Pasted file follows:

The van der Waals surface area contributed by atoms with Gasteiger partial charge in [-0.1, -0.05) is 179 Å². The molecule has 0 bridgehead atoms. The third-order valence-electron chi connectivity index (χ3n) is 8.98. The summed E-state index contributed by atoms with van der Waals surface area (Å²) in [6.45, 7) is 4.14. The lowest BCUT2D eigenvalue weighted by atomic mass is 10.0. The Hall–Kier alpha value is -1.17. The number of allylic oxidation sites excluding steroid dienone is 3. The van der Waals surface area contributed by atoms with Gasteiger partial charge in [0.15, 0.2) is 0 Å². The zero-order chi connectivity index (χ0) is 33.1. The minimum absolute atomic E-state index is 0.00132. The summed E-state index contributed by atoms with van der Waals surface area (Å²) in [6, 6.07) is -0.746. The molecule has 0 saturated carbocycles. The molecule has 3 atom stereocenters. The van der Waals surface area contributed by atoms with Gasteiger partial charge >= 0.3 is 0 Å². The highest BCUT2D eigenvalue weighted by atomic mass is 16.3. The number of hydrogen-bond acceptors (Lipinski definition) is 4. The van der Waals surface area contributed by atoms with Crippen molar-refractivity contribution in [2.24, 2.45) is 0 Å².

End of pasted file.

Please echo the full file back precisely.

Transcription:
The van der Waals surface area contributed by atoms with Gasteiger partial charge in [-0.1, -0.05) is 179 Å². The molecule has 0 bridgehead atoms. The third-order valence-electron chi connectivity index (χ3n) is 8.98. The summed E-state index contributed by atoms with van der Waals surface area (Å²) in [6.45, 7) is 4.14. The lowest BCUT2D eigenvalue weighted by atomic mass is 10.0. The Hall–Kier alpha value is -1.17. The number of allylic oxidation sites excluding steroid dienone is 3. The van der Waals surface area contributed by atoms with Gasteiger partial charge in [0.15, 0.2) is 0 Å². The zero-order chi connectivity index (χ0) is 33.1. The minimum absolute atomic E-state index is 0.00132. The summed E-state index contributed by atoms with van der Waals surface area (Å²) in [6, 6.07) is -0.746. The molecule has 0 saturated carbocycles. The molecule has 3 atom stereocenters. The van der Waals surface area contributed by atoms with Gasteiger partial charge >= 0.3 is 0 Å². The highest BCUT2D eigenvalue weighted by atomic mass is 16.3. The number of hydrogen-bond acceptors (Lipinski definition) is 4. The van der Waals surface area contributed by atoms with Crippen molar-refractivity contribution in [2.24, 2.45) is 0 Å².